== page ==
|Publication number||US4855728 A|
|Application number||US 07/056,128|
|Publication date||Aug 8, 1989|
|Filing date||Jun 1, 1987|
|Priority date||May 30, 1986|
|Also published as||DE3718078A1, DE3718078C2|
|Publication number||056128, 07056128, US 4855728 A, US 4855728A, US-A-4855728, US4855728 A, US4855728A|
|Inventors||Hiroyuki Mano, Tsuguji Tachiuchi, Kiyoshige Kinugawa, Shinji Tanaka|
|Original Assignee||Hitachi, Ltd., Hitachi Microcomputer Engineering Ltd.|
|Export Citation||BiBTeX, EndNote, RefMan|
|Patent Citations (3), Referenced by (35), Classifications (12), Legal Events (4)|
|External Links: USPTO, USPTO Assignment, Espacenet|
This invention relates to a method and apparatus for converting display data for use among different types of display units, and particularly to a display control method and apparatus for converting display data oriented to a CRT (cathode ray tube) display unit into display data for a display unit of a different type.
In recent years, various types of display units are used for personal computers and the like, and these include CRT display units, liquid crystal display (LCD) units and plasma display units, etc. These different types of display units are controlled differently by a host computer in displaying the same data even though the pixel arrangement is identical. To cope with this situation, there have been developed LSI devices for converting CRT display data into liquid crystal display data, as exemplified by an LSI device SED 1340F manufactured by Suwa Seikosha Co., Ltd., Japan. This LSI device is simply added to a conventional CRT display unit, and it allows CRT display data to be displayed on a LCD panel. The device temporarily stores CRT display data in its buffer memory, then converts the data into LCD display data when it reads the data out of the buffer memory. Such a data converting LSI device is useful in extensive application fields for allowing large CRT oriented display data to be displayed on a small LCD panel.
FIG. 11 shows a typical display system using the above-mentioned data converting LSI device. The arrangement includes a CRT display unit 30 which produces display signals including CRT display data 3, dot clock 2 indicating the dot period of the display data 3, and display period signal 1 indicating whether or not the display data 3 is to be displayed, a cathode ray tube (CRT) 31 on which the display data 3 is displayed, a data converter 29 which converts CRT display data into LCD display data, a LCD panel 32 having its entire screen divided into upper and lower screens where LCD upper-screen data 23 and LCD lower-screen data 24 provided by the data converter 29 are displayed, respectively, and a display data memory 21 for storing the CRT display data 3. The liquid crystal panel is technically limited in size, and a large display screen is generally constructed using two panels forming the upper and lower screens.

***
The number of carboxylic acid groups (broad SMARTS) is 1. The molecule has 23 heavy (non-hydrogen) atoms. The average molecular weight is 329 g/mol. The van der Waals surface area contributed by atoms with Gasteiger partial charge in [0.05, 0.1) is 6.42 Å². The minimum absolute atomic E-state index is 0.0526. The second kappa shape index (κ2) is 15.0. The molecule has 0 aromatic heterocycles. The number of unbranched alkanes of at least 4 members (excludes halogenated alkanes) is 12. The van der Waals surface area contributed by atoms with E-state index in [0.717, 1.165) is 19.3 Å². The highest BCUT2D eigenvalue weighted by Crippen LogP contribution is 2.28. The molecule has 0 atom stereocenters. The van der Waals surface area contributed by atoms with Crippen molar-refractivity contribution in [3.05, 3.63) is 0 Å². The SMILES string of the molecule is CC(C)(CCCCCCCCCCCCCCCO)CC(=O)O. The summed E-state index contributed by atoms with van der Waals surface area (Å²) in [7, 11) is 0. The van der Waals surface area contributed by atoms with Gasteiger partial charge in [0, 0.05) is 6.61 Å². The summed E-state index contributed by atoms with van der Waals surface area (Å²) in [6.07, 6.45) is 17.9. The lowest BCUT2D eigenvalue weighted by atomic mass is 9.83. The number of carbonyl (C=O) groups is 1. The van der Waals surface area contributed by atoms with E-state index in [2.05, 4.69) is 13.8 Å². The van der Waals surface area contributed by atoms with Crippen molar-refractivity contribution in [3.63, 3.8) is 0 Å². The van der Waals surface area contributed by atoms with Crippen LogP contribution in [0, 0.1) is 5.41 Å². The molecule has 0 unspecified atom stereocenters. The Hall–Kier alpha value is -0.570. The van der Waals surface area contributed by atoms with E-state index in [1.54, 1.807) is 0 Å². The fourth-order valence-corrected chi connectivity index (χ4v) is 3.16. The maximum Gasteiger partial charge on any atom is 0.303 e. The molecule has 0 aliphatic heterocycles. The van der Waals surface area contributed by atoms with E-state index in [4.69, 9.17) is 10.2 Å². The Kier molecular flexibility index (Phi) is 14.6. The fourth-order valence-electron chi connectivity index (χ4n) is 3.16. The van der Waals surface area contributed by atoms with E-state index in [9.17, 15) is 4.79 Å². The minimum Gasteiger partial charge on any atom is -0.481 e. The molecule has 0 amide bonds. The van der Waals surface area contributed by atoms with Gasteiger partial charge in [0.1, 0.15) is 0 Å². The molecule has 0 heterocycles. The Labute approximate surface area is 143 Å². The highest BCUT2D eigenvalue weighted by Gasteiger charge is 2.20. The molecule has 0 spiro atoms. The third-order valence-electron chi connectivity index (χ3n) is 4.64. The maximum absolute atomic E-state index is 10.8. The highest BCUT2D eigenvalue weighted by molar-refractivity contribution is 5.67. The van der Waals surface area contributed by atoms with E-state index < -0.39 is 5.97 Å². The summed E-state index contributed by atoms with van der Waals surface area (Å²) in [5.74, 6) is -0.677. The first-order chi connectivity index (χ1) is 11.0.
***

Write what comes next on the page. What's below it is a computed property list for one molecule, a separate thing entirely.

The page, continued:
FIG. 12A shows the screen of CRT 31 on which the CRT display data 3 is displayed, and FIG. 12B shows the LCD panel 32 on which the LCD upper-screen display data and LCD lower-screen display data are displayed.
FIG. 13 shows in block diagram the conventional data converter 29. Shown by 4 is a timing generator which receives the display period signal 1 and dot clock 2 and produces various timing signals. For example, 6 is a segment clock signal indicating the 1-segment period made up of eight dots, 7 is a one frame end signal indicating that the CRT scanning operation for one frame has been completed, 8 is a R/W signal for setting the read mode or write mode for the display data memory 21, and 9 is a load clock signal for fetching the CRT display data 3 as a segment string. Shown by 10 is a serial-to-parallel converter which converts the CRT display data 3 in a serial form into parallel data 11 for each multi-bit segment, 12 is a write means which receives the display data 11 and produce a write address 13 and write data 14 to be stored in the display data memory 21, 16 is a read means which produces a read address 17 to retrieve data 18 from the display data memory 21 so that it is displayed on the LCD panel, and 19 is an address switching circuit which selects the write address or read address in response to a "high" or "low" state of the R/W signal 8 to provide the address signal 20 for the display data memory 21. Shown by 25 is LCD display data retrieved by the read means 16, and 22 is an LCD display data output means which receives the LCD display data 25 and produces LCD upper-screen display data 23 and LCD lower-screen display data 24.